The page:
Thanks for returning to hear about our journey to meet the needs of every student!
Anchors Away ....
What do building-wide catch-up growth minutes look like? Scheduling is the key to making a true intervention/extension plan. We have made tremendous modifications to our schedule, but below is an example. We have this document shared on Google Drive. You will see the dark areas are the times we need to push-in all support for instruction. No new instruction occurs during this time. Instead, based on data, students get what they need. We call it OWL Time, which stands for Our Way of Learning. One week a child might need intervention, another week they might need extension. The system is responsive to the child's needs. The document below is not live, but on our Google Doc anyone in the building can click on the 'link for formative assessment documents' to see current assessment data as well as the corresponding intervention. As you can see, some grade levels have interventions in both math and literacy. Our goal this year, was to use the OWL time to focus on math since we had a slight drop in our math scores last year.
|Building-wide blocks of time with links to our data collection by grade and subject|
Once we used the formula (see Anchor's Away Blog #2) to determine the students who were behind in reading, we established schedules to provide additional, direct reading instruction to those students during the OWL time. So, students who are behind in reading do not get math intervention/extension. Instead, they get additional reading instruction to ensure they attain grade level reading skills before they leave elementary school. We do update the data for the reading interventions at the end of each 9 weeks. At semester we used MAP data to make adjustments; in the spring we will use DRA, running records, and anecdotal information.
What happens during “OWL” time? Students requiring 160+ minutes of catch-up growth receive direct reading instruction through the use of Leveled Literacy Learning (LLI) by Fountas & Pinnell. LLI is conducted by a certified teacher. All other students receive targeted interventions or extensions determined by formative assessment data. When we studied the green book, the Kennewick District did not have the technology that is available to students now. We decided to capitalize on the amount of technology we had in our building to create smaller groups and create lessons specific to intervention or extension groups.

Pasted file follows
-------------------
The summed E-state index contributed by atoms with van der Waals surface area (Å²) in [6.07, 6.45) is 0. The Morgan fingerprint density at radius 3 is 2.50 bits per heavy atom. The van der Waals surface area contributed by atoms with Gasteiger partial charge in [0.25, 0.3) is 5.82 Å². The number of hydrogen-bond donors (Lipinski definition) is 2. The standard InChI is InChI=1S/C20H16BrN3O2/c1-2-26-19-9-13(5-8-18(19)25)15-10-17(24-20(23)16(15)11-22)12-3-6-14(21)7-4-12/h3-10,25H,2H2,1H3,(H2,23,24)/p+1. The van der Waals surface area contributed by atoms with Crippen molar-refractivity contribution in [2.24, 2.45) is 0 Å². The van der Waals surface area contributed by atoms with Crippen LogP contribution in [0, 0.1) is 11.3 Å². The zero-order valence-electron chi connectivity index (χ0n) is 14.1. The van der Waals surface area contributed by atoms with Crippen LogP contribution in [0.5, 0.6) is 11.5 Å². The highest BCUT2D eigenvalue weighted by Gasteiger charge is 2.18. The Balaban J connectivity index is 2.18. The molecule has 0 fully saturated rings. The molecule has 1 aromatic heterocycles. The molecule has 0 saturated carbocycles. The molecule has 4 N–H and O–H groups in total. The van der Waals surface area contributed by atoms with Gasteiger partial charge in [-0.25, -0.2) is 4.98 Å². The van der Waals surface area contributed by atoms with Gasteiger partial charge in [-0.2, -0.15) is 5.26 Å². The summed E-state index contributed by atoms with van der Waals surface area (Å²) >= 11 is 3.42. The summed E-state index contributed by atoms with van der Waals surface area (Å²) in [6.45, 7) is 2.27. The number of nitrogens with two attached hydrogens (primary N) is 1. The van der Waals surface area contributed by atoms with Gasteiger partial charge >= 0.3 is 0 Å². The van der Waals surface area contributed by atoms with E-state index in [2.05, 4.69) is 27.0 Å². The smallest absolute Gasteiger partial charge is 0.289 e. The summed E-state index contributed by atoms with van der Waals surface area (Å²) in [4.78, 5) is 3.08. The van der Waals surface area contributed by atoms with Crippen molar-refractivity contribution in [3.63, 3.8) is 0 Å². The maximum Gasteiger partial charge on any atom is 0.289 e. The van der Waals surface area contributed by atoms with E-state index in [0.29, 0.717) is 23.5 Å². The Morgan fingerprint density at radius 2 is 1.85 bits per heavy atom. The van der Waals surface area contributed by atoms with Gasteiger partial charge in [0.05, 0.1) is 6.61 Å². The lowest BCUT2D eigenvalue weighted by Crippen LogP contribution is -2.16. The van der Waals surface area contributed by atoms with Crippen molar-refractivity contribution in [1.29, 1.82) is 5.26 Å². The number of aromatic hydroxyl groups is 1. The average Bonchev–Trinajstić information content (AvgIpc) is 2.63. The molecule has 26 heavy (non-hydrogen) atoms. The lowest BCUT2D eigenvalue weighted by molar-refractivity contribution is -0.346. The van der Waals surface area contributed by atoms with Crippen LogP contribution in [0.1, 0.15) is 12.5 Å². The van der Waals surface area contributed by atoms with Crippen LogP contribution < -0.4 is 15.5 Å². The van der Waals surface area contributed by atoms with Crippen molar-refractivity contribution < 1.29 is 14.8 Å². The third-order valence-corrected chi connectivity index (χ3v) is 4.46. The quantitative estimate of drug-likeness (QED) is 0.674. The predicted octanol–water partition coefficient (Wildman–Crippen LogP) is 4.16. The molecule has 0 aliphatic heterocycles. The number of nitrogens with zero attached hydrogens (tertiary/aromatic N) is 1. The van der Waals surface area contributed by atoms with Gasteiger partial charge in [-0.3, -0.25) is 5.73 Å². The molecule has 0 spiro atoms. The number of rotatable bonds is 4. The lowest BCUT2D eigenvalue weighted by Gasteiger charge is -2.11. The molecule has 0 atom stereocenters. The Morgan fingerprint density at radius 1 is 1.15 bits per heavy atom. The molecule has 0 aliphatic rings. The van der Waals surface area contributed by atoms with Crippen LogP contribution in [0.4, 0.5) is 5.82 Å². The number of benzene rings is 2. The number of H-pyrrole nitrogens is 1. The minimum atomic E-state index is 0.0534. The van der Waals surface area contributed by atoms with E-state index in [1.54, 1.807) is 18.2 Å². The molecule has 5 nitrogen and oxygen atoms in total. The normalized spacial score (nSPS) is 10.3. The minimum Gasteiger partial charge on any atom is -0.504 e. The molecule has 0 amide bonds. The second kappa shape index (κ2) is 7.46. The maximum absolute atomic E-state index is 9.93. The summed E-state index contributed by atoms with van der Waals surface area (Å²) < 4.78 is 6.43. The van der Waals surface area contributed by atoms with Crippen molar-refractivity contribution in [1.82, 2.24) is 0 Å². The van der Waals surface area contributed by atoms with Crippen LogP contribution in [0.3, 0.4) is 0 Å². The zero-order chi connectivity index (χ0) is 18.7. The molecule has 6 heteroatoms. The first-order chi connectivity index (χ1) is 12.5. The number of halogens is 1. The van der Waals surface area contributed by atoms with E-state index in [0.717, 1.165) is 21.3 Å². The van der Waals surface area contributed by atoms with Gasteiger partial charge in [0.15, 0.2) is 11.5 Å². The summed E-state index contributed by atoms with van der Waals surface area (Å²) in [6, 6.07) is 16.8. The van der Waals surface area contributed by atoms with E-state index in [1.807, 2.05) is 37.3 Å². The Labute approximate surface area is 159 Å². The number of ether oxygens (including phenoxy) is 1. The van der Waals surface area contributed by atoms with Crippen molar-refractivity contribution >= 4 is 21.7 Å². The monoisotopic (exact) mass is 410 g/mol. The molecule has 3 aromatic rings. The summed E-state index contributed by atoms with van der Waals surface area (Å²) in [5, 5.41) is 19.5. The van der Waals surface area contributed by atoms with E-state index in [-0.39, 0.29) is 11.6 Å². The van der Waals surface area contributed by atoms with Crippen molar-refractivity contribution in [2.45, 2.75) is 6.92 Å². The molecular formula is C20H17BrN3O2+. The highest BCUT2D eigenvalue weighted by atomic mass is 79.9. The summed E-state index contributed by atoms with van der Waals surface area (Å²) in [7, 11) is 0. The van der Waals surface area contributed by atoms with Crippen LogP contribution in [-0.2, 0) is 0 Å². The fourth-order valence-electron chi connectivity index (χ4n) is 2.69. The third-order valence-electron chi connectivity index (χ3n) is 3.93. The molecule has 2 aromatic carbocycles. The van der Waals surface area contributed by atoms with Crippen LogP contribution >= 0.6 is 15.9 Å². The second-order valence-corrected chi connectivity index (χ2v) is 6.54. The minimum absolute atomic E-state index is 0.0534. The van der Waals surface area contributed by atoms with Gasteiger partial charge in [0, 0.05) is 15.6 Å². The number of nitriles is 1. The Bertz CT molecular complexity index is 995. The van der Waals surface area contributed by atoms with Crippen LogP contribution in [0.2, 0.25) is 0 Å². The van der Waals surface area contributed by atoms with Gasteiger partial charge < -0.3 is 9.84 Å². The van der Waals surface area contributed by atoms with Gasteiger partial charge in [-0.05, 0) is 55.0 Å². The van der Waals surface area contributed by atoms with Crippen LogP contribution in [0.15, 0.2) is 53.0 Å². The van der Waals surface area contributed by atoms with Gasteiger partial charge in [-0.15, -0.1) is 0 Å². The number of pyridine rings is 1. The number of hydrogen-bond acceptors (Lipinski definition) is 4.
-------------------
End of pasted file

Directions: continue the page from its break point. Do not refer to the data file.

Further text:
We are able to provide smaller groups due to the use of technology, as well as hiring extra certified staff that we call Point in Time (PIT) Teachers. This year, with the use of Title Funds, we were able to purchase 4 additional certified staff (in the role of substitutes) to provide the additional support. Our hope is that we can close the gap each year a little more to not need the additional staff to provide the interventions.
We still have some scheduling issues to work out as you can see from the chart below.
Once we identify which students are behind, we then use the formula to determine how many minutes of direct instruction in literacy are needed to "catch" them up. We then create a plan embedded within our daily schedule. Technology is a necessity to make the groups smaller. We have created some guidelines about the use of technology to ensure it is effective. We require that the technology intervention tool includes an immediate error correction procedure. Here are a few tools that have helped guide our intervention this year:
Keep in mind ...
- Most at need students need BEST teacher of that content or skill. What does the data show?
- Most at need students need more time! Change the schedule; don't let outside circumstances tell you how the day should look.
- EVERYONE at that grade level must be vested.
- Monitor the intervention/extension often.
Where we started
When we began this journey I mentioned that we use several resources. One was the book entitled, Five Levers to Improve Learning. From our study of this book, we examined how many of the 5 levers we were moving to impact student instruction. Based on our work, we determined we are using the impact of all 5 levers: structure, sample, standards, strategy, and self. In order to assess our progress and identify next steps to improve, we are doing a book study of It's About Time, the elementary version. The teacher team leading this study created a format to benchmark against the other schools highlighted in this book.
|Form created, based on 5 Levers book, to benchmark our work against other schools from the It's About Time book.|
We are compiling this information to help make modifications to our current system, so we can serve students at even higher levels next school year. We want to get better each year. Our staff will take part in a 12 hour (yep, they voted for it) in-service this summer. We plan to create our pyramid of intervention, as well as focus on what is happening at Tier 1. The stronger our Tier 1 is the fewer students that will need intervention.
We are also currently creating a literacy professional development series that will be used to train all new staff each year is building-wide, non-negotiable best practices to ensure strong instruction remains constant.
Another change we will encounter in late spring will impact our assessment. Previously we have used the Developmental Reading Assessment, but we are changing to the Benchmark Assessment System to align with higher standards and expectations.
This school year we started with over 1/2 of our kindergarten in need of intervention because they came to us behind. We assessed within first few weeks and intervened quickly. Because of that type of urgency, we have these results. Hoot, hoot!
|K data after 4 weeks of focused intervention.|
Stay tuned for my next blog ... Social Media: a Multi-purpose, Educational Tool.